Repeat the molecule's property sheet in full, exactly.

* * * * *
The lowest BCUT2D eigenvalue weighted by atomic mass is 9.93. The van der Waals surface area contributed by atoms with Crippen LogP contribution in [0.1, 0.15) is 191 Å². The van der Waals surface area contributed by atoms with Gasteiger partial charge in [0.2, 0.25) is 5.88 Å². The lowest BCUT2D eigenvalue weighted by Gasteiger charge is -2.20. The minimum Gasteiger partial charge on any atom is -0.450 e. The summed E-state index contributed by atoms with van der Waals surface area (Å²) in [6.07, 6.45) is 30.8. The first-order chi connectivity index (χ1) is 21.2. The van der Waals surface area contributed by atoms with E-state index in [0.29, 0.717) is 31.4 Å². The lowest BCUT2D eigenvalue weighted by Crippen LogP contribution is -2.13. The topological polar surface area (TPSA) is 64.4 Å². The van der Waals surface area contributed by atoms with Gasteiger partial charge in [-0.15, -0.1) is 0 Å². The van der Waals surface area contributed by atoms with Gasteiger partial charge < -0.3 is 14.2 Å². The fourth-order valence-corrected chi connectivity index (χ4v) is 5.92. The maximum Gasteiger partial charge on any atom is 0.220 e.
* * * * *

The lowest BCUT2D eigenvalue weighted by atomic mass is 9.93. The van der Waals surface area contributed by atoms with Crippen LogP contribution in [0.1, 0.15) is 191 Å². The van der Waals surface area contributed by atoms with Gasteiger partial charge in [0.2, 0.25) is 5.88 Å². The lowest BCUT2D eigenvalue weighted by Gasteiger charge is -2.20. The minimum Gasteiger partial charge on any atom is -0.450 e. The summed E-state index contributed by atoms with van der Waals surface area (Å²) in [6.07, 6.45) is 30.8. The first-order chi connectivity index (χ1) is 21.2. The van der Waals surface area contributed by atoms with E-state index in [0.29, 0.717) is 31.4 Å². The lowest BCUT2D eigenvalue weighted by Crippen LogP contribution is -2.13. The topological polar surface area (TPSA) is 64.4 Å². The van der Waals surface area contributed by atoms with Gasteiger partial charge in [-0.15, -0.1) is 0 Å². The van der Waals surface area contributed by atoms with Gasteiger partial charge < -0.3 is 14.2 Å². The fourth-order valence-corrected chi connectivity index (χ4v) is 5.92. The maximum Gasteiger partial charge on any atom is 0.220 e.